ASMR Ratings Given to New Products in France since 2008

In France, the value equation may change (a little)

France's healthcare industry strategic council CSIS met an agreement with the French Government to strengthen France’s appeal for HealthCare industries. Inbeeo dives in to investigate the impact on market access and pricing.

A milestone event took place in France on July 10, when France’s healthcare industry strategic council CSIS met an agreement with the French Government to strengthen France’s appeal for HealthCare industries. The Government announced a long series of measures, some of them will impact the market access and pricing of pharmaceuticals and other healthcare products.

They may amount to anything between marginal but highly expected improvements of the system and a mini-revolution, like the much-debated reform of the evaluation methods carried out by the health technology assessment body HAS’s Transparency Commission (CT) – which still requires more work and was not part of the decisions.

Modifying the Value Equation

Let’s focus on one specific aspect, which may modify the value equation in the short term.

The cheapest comparator in the therapeutic class will no longer be the sole price benchmark for ASMR IV products.

The Government is working on a new mission statement for the Pricing Committee (CEPS). In particular, they want to change the committee’s policies for products whose additional therapeutic value is found to be minor (ASMR IV). The objective is to allow the benefits of these products to be better taken into account, and the cheapest product will no longer necessarily be the only reference point in the committee’s negotiations.

What does this mean?

One of the well-known features of how authorities are setting the prices of new pharmaceutical products in France is the pricing according to medical value rule. In summary, it is a 2-step process.

  • At first, an HTA body, the CT grades the medical value of the product by way of stringent HTA review.  The grade is called “ASMR” which more or less translates into clinical/therapeutic improvement versus already existing alternatives, between level I (major improvement) and V (absence of medical improvement). The levels II to IV in-between relate to various levels of clinical improvements: important, moderate, minor.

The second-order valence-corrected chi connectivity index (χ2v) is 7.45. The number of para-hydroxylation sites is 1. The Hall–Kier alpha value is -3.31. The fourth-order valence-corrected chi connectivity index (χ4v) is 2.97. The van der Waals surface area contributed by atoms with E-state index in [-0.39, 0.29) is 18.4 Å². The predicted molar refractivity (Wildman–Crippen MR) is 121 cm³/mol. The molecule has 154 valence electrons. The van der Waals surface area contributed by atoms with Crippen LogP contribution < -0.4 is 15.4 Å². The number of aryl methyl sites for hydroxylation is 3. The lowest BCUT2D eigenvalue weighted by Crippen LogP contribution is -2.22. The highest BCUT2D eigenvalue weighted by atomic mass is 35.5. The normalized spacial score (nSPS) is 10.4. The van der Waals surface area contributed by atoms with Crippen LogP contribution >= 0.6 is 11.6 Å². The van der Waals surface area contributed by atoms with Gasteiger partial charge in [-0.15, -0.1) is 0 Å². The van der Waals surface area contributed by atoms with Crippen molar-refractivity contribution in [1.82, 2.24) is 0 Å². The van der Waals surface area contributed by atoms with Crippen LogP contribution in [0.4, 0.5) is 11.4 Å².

• The second step is the pricing negotiation with the CEPS, where the ASMR plays a major role.

Level V products get a price lower or at best on a par with products in the same therapeutic class (including generics).

ASMR IV products get a parity price or a very limited premium (depending on factors other than ASMR) over the cheapest available product.

One of the key issues for the industry is the disincentive to incremental innovation (e.g. new high performing galenic forms of already existing active ingredients). For manufacturers of these products, the choice lies between the worst of 2 evils:

  • Either heavily invest in comparative clinical trials, with the inherent risk of failure, in hope of getting the ASMR IV level, and be rewarded by … a very limited price reward
  • Or limit the clinical research investment, and be assured of getting a very disappointing price, despite the effort to invest in improving the product and the life of patients.

Observers of the French pharma pricing scene have noticed over the years a growing trend to squash the ASMR grades in the lower end, a majority of products getting the grades IV or V, few innovations getting III and the TC almost denying entirely access to the levels I and II. The year 2017 TC activity report shows that over 53 new medicines, only 13 were considered a therapeutic improvement: 11 minor (ASMR IV) and 2 moderate (ASMR III). This also means that 75% of the new products got the infamous “lack of improvement” grading.

ASMR Ratings Given to New Products in France since 2008

ASMR Ratings Granted by France’s Transparency Commission since 2008 as part of the Complete Appraisal Process – source

Observers have also noticed the parallel trend in CEPS pricing practices over years, with average price premiums per ASMR level going downward, kind of a convergence to the bottom.

The Industry has long advocated for a better reward to incremental innovation products that have been completely crushed between the premiums granted to a small selection of highly innovative new chemical entities and the price erosion affecting older products, a way to generate funding for the newest most expensive innovations. It seems that they have now been heard… to some extent.

The experience with the CSIS has shown that there may be an ocean between announcements and the reality. Whether and to what extent the improved pricing situation for ASMR IV products – as well as the many other changes – will be enforced makes the industry cautious.

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